Dinner Is Coming to Brick Shop at TRYP Hotel

Executive Chef Brandon Blumenfeld’s menu draws inspiration from his grandmother.

PHOTOS BY ADAM MILLIRON

Piece by piece, the culinary program at TRYP Hotel in Lawrenceville is starting to come together. In June, the hotel’s executive chef, Brandon Blumenfeld, introduced the building’s first culinary offerings with an Israeli- and Levantine-inspired menu at its rooftop bar, Over Eden. There are small plates such as hummus and sweet potato with black garlic, amba and sunflower seeds, as well as larger-format offerings such as pastrami short rib, all of which are meant for sharing.

In August, Blumenfeld launched breakfast service in the hotel’s main restaurant, Brick Shop, with a menu that included modern day hotel breakfast dishes such as a chia bowl with granola and fancy pancakes, but also offered a glimpse of what he might have in mind for the restaurant’s dinner hours with dishes such as khachapuri and borscht toast.

On Oct. 22, Blumenfeld will debut Brick Shop’s dinner menu. “I started by looking at the childhood influences of the food I ate at my Ashakanzi Jewish grandmother’s house,” he says.

Brick Shop’s first dinner menu will feature dishes such as “The Little Tailor’s” kreplach (beef dumplings in chicken soup), kasha varnishkes (buckwheat, farfalle, schmaltz) and cholent (barley, beans, kishka) that are influenced by the Eastern European Jewish experience.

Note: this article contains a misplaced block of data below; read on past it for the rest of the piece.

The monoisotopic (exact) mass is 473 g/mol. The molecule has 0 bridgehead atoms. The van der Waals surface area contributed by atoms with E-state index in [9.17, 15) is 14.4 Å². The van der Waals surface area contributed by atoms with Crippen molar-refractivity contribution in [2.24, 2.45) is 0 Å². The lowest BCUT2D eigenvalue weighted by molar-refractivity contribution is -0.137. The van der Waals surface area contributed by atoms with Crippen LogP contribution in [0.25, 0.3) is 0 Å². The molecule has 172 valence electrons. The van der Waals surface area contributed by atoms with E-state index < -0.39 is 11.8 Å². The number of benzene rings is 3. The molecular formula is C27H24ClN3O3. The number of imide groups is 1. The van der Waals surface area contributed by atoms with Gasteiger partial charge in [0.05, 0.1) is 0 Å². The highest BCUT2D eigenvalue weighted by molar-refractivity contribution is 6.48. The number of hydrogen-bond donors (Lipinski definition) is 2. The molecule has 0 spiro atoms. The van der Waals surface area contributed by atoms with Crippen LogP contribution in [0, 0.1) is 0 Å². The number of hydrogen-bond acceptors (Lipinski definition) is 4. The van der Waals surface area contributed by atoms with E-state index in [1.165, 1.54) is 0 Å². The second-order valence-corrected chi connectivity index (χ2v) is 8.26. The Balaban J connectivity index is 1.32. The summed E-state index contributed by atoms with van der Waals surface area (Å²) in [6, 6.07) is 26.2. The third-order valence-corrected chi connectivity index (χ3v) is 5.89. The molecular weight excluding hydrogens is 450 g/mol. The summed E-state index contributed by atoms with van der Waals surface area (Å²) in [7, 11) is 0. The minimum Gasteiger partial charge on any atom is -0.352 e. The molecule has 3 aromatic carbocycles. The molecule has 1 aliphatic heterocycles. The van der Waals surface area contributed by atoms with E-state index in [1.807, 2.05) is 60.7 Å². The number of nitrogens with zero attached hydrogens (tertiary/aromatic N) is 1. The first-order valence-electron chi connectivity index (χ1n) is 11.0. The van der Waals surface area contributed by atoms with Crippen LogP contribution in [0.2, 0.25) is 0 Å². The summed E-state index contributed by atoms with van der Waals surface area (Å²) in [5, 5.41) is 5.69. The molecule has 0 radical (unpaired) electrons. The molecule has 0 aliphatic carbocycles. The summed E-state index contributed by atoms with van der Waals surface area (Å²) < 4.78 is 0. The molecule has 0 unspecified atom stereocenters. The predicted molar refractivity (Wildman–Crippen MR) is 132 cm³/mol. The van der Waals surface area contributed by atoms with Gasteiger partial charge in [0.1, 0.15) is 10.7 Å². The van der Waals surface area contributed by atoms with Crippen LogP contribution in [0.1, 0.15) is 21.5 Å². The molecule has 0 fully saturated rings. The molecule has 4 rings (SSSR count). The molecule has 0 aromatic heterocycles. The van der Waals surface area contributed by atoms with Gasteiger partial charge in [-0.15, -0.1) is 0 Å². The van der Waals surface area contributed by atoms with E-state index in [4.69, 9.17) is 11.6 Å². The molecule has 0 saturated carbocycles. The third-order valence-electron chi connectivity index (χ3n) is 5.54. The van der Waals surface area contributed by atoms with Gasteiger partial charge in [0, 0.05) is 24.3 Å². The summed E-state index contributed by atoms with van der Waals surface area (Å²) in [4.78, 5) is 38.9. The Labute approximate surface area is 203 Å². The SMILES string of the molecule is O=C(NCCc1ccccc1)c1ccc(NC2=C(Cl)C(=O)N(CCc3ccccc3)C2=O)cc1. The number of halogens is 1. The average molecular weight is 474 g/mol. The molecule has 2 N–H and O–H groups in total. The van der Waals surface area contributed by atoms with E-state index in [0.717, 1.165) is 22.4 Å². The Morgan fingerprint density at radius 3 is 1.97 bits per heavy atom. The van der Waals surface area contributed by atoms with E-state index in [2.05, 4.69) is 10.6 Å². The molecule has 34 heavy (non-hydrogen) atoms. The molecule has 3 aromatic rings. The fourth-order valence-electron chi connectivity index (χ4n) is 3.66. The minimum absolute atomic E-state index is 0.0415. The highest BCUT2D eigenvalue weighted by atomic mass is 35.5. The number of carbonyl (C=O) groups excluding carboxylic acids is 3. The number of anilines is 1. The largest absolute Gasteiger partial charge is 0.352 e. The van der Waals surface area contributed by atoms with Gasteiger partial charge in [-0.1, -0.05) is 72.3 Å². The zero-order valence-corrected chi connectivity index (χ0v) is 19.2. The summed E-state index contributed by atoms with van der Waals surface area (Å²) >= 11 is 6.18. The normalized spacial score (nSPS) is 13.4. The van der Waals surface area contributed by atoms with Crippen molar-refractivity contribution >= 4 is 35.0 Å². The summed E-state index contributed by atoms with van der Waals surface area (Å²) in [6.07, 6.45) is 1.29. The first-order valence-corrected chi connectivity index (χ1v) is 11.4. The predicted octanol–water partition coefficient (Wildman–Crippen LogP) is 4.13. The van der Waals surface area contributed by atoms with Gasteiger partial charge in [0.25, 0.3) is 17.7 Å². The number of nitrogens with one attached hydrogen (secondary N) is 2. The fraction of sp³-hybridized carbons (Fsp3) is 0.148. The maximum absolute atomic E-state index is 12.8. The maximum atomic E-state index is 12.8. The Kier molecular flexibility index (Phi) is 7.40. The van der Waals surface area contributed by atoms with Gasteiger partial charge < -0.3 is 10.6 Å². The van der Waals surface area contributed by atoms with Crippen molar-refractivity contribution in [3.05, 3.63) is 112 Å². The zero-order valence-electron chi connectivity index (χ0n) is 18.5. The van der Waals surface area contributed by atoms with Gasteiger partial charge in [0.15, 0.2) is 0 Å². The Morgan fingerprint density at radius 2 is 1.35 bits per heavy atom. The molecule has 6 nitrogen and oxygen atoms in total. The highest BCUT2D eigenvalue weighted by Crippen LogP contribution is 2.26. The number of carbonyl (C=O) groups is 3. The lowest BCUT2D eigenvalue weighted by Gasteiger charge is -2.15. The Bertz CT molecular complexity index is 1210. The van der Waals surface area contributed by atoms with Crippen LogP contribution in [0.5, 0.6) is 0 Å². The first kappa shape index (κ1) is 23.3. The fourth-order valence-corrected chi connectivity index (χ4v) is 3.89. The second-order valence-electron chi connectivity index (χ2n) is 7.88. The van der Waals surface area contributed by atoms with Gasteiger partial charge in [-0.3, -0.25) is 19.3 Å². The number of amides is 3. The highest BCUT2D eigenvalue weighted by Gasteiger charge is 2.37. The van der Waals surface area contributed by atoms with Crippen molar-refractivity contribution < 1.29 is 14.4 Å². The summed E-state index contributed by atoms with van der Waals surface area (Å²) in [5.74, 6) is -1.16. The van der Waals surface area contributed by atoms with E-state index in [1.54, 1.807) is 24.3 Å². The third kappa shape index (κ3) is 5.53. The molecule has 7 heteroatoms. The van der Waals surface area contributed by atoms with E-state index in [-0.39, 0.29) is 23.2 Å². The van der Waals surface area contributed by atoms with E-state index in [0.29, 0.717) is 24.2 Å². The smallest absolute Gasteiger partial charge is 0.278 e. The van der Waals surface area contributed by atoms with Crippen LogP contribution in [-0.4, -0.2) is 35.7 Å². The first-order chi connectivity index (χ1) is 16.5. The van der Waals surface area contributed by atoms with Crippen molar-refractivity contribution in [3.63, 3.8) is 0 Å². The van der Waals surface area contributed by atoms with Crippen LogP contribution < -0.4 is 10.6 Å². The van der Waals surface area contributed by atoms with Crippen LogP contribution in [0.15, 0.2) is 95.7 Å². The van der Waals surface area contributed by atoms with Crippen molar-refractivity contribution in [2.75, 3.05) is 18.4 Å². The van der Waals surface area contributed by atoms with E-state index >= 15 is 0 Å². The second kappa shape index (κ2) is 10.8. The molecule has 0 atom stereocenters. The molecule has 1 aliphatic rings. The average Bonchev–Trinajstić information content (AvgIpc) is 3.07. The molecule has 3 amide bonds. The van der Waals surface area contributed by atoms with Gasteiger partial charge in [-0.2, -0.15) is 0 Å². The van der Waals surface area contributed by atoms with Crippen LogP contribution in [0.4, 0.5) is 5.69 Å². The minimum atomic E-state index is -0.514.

However, Blumenfeld says, “I also wanted to expand a little bit and do more interesting stuff with the ‘brown food’ that often comes along with that style of cooking.”

To that end, look for a cod dish with uni paprikash, potato, fennel and ras el hanout that draws inspiration from contemporary flavors as well as dishes such as Hungarian fisherman’s stew and chicken paprikash, and for black bread croutons and house-made sour cream to be part of a chicory salad. Other dishes on the opening menu include brick chicken with farro, pomegranate and crispy chickpeas and haluski with lamb, cabbage and sour cream.

“Whether or not you’re into Eastern European food, it’s still going to be an interesting meal,” Blumenfeld says.

In other news:
On Thursday, Oct. 10, Community Kitchen Pittsburgh and the Wild Rose Collective are welcoming Andrea Murdoch, chef/owner of Four Directions Cuisine, for a five-course dinner. Murdoch, a Venezuelan Andean, uses ingredients from Latin America and those of North American indigenous people. She’ll work with Community Kitchen Pittsburgh students to prepare the meal. There is a welcome drink from After The Fall Cider. Tickets are $75.

Categories: Eat Street